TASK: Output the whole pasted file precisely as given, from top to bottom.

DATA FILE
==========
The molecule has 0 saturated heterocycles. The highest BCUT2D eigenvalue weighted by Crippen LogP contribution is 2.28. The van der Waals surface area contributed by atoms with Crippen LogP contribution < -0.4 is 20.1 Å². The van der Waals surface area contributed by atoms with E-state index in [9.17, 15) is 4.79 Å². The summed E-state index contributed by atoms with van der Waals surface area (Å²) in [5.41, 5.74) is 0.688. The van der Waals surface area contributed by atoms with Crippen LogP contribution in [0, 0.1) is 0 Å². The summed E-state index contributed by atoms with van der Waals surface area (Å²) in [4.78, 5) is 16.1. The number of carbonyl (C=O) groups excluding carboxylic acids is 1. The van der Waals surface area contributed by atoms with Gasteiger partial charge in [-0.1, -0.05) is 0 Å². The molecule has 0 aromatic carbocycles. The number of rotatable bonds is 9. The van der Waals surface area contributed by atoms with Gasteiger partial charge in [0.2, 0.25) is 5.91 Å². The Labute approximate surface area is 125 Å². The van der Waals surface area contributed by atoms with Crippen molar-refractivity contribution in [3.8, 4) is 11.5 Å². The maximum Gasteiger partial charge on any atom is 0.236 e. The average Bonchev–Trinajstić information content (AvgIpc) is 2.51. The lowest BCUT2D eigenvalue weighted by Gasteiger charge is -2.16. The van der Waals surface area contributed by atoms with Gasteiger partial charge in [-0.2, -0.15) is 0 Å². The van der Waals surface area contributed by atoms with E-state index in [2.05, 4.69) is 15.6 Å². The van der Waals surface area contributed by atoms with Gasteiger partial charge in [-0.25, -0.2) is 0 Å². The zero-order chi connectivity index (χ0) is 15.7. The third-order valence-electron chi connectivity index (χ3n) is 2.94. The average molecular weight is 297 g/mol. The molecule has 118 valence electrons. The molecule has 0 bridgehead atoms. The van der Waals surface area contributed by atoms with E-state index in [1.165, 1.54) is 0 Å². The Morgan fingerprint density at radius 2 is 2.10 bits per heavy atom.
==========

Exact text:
The molecule has 0 saturated heterocycles. The highest BCUT2D eigenvalue weighted by Crippen LogP contribution is 2.28. The van der Waals surface area contributed by atoms with Crippen LogP contribution < -0.4 is 20.1 Å². The van der Waals surface area contributed by atoms with E-state index in [9.17, 15) is 4.79 Å². The summed E-state index contributed by atoms with van der Waals surface area (Å²) in [5.41, 5.74) is 0.688. The van der Waals surface area contributed by atoms with Crippen LogP contribution in [0, 0.1) is 0 Å². The summed E-state index contributed by atoms with van der Waals surface area (Å²) in [4.78, 5) is 16.1. The number of carbonyl (C=O) groups excluding carboxylic acids is 1. The van der Waals surface area contributed by atoms with Gasteiger partial charge in [-0.1, -0.05) is 0 Å². The molecule has 0 aromatic carbocycles. The number of rotatable bonds is 9. The van der Waals surface area contributed by atoms with Gasteiger partial charge in [0.2, 0.25) is 5.91 Å². The Labute approximate surface area is 125 Å². The van der Waals surface area contributed by atoms with Crippen molar-refractivity contribution in [3.8, 4) is 11.5 Å². The maximum Gasteiger partial charge on any atom is 0.236 e. The average Bonchev–Trinajstić information content (AvgIpc) is 2.51. The lowest BCUT2D eigenvalue weighted by Gasteiger charge is -2.16. The van der Waals surface area contributed by atoms with Gasteiger partial charge in [-0.2, -0.15) is 0 Å². The van der Waals surface area contributed by atoms with E-state index in [2.05, 4.69) is 15.6 Å². The van der Waals surface area contributed by atoms with Gasteiger partial charge in [-0.25, -0.2) is 0 Å². The zero-order chi connectivity index (χ0) is 15.7. The third-order valence-electron chi connectivity index (χ3n) is 2.94. The average molecular weight is 297 g/mol. The molecule has 118 valence electrons. The molecule has 0 bridgehead atoms. The van der Waals surface area contributed by atoms with E-state index in [1.165, 1.54) is 0 Å². The Morgan fingerprint density at radius 2 is 2.10 bits per heavy atom.